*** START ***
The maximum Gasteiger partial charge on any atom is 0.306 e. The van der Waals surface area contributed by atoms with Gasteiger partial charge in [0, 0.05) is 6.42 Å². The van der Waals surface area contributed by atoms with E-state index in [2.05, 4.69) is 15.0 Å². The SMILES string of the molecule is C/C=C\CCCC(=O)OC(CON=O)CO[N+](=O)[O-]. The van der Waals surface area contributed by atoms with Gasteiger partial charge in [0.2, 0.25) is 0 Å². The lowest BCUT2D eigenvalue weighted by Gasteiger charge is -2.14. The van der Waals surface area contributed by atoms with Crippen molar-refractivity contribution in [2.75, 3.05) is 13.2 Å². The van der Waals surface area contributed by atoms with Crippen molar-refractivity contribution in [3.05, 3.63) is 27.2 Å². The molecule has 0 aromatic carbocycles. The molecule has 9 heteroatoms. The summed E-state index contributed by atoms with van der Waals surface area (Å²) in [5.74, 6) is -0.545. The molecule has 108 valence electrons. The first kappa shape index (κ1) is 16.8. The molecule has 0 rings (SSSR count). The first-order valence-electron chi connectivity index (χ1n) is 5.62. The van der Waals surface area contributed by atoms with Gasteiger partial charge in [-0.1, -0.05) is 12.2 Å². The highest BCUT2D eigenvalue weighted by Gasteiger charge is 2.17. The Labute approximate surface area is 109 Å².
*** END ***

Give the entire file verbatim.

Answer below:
The maximum Gasteiger partial charge on any atom is 0.306 e. The van der Waals surface area contributed by atoms with Gasteiger partial charge in [0, 0.05) is 6.42 Å². The van der Waals surface area contributed by atoms with E-state index in [2.05, 4.69) is 15.0 Å². The SMILES string of the molecule is C/C=C\CCCC(=O)OC(CON=O)CO[N+](=O)[O-]. The van der Waals surface area contributed by atoms with Gasteiger partial charge in [0.2, 0.25) is 0 Å². The lowest BCUT2D eigenvalue weighted by Gasteiger charge is -2.14. The van der Waals surface area contributed by atoms with Crippen molar-refractivity contribution in [2.75, 3.05) is 13.2 Å². The van der Waals surface area contributed by atoms with Crippen molar-refractivity contribution in [3.05, 3.63) is 27.2 Å². The molecule has 0 aromatic carbocycles. The molecule has 9 heteroatoms. The summed E-state index contributed by atoms with van der Waals surface area (Å²) in [5.74, 6) is -0.545. The molecule has 108 valence electrons. The first kappa shape index (κ1) is 16.8. The molecule has 0 rings (SSSR count). The first-order valence-electron chi connectivity index (χ1n) is 5.62. The van der Waals surface area contributed by atoms with Gasteiger partial charge in [-0.1, -0.05) is 12.2 Å². The highest BCUT2D eigenvalue weighted by Gasteiger charge is 2.17. The Labute approximate surface area is 109 Å².